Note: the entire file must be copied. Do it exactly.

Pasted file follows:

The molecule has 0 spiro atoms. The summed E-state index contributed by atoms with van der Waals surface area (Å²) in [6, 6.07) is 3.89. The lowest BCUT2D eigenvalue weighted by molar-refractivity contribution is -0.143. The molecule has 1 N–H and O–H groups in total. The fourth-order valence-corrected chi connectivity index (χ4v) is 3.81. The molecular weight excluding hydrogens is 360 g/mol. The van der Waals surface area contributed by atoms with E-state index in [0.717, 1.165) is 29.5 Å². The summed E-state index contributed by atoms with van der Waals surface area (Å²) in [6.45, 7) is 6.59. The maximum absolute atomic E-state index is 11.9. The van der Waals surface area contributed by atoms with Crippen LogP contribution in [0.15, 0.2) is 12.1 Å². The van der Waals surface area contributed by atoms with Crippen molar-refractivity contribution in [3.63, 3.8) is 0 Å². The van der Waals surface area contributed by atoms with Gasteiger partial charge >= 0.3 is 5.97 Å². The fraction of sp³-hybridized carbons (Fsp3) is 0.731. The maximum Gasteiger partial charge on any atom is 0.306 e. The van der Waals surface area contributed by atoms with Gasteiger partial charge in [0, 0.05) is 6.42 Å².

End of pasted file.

The molecule has 0 spiro atoms. The summed E-state index contributed by atoms with van der Waals surface area (Å²) in [6, 6.07) is 3.89. The lowest BCUT2D eigenvalue weighted by molar-refractivity contribution is -0.143. The molecule has 1 N–H and O–H groups in total. The fourth-order valence-corrected chi connectivity index (χ4v) is 3.81. The molecular weight excluding hydrogens is 360 g/mol. The van der Waals surface area contributed by atoms with E-state index in [0.717, 1.165) is 29.5 Å². The summed E-state index contributed by atoms with van der Waals surface area (Å²) in [6.45, 7) is 6.59. The maximum absolute atomic E-state index is 11.9. The van der Waals surface area contributed by atoms with Crippen LogP contribution in [0.15, 0.2) is 12.1 Å². The van der Waals surface area contributed by atoms with Crippen molar-refractivity contribution in [3.63, 3.8) is 0 Å². The van der Waals surface area contributed by atoms with Gasteiger partial charge >= 0.3 is 5.97 Å². The fraction of sp³-hybridized carbons (Fsp3) is 0.731. The maximum Gasteiger partial charge on any atom is 0.306 e. The van der Waals surface area contributed by atoms with Gasteiger partial charge in [0, 0.05) is 6.42 Å².